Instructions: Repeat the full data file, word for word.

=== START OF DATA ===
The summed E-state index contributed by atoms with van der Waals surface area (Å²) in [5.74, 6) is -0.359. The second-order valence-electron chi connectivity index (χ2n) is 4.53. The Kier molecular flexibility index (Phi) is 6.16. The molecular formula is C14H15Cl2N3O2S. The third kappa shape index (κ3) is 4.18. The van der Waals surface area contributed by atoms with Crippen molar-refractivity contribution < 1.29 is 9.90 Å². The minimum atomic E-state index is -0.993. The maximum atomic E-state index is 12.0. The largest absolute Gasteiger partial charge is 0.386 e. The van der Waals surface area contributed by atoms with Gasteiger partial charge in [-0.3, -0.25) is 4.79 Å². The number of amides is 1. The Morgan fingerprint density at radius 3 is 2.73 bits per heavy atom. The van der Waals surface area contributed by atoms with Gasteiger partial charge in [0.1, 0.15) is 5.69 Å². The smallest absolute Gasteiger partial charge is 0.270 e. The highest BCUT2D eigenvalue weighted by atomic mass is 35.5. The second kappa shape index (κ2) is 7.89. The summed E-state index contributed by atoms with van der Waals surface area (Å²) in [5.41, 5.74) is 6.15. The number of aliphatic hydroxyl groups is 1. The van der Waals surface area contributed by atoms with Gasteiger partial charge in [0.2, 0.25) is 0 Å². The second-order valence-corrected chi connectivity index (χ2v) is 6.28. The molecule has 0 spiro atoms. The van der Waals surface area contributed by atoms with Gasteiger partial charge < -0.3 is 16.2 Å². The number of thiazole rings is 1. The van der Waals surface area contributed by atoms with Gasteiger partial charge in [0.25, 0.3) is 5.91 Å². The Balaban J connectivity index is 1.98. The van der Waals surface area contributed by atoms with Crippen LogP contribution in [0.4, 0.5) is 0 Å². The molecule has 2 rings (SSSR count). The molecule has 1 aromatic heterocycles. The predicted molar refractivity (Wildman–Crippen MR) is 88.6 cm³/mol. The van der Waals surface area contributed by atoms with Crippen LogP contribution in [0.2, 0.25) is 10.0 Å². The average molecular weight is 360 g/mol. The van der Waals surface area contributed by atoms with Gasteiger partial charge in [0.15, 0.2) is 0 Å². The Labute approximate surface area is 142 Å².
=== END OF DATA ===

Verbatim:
The summed E-state index contributed by atoms with van der Waals surface area (Å²) in [5.74, 6) is -0.359. The second-order valence-electron chi connectivity index (χ2n) is 4.53. The Kier molecular flexibility index (Phi) is 6.16. The molecular formula is C14H15Cl2N3O2S. The third kappa shape index (κ3) is 4.18. The van der Waals surface area contributed by atoms with Crippen molar-refractivity contribution < 1.29 is 9.90 Å². The minimum atomic E-state index is -0.993. The maximum atomic E-state index is 12.0. The largest absolute Gasteiger partial charge is 0.386 e. The van der Waals surface area contributed by atoms with Gasteiger partial charge in [-0.3, -0.25) is 4.79 Å². The number of amides is 1. The Morgan fingerprint density at radius 3 is 2.73 bits per heavy atom. The van der Waals surface area contributed by atoms with Gasteiger partial charge in [0.1, 0.15) is 5.69 Å². The smallest absolute Gasteiger partial charge is 0.270 e. The highest BCUT2D eigenvalue weighted by atomic mass is 35.5. The second kappa shape index (κ2) is 7.89. The summed E-state index contributed by atoms with van der Waals surface area (Å²) in [5.41, 5.74) is 6.15. The number of aliphatic hydroxyl groups is 1. The van der Waals surface area contributed by atoms with Gasteiger partial charge in [0.2, 0.25) is 0 Å². The second-order valence-corrected chi connectivity index (χ2v) is 6.28. The molecule has 0 spiro atoms. The van der Waals surface area contributed by atoms with Gasteiger partial charge < -0.3 is 16.2 Å². The number of thiazole rings is 1. The van der Waals surface area contributed by atoms with Gasteiger partial charge in [0.25, 0.3) is 5.91 Å². The Balaban J connectivity index is 1.98. The van der Waals surface area contributed by atoms with Crippen LogP contribution in [0.4, 0.5) is 0 Å². The molecule has 2 rings (SSSR count). The molecule has 1 aromatic heterocycles. The predicted molar refractivity (Wildman–Crippen MR) is 88.6 cm³/mol. The van der Waals surface area contributed by atoms with Crippen LogP contribution in [0.2, 0.25) is 10.0 Å². The average molecular weight is 360 g/mol. The van der Waals surface area contributed by atoms with Gasteiger partial charge in [0.15, 0.2) is 0 Å². The Labute approximate surface area is 142 Å².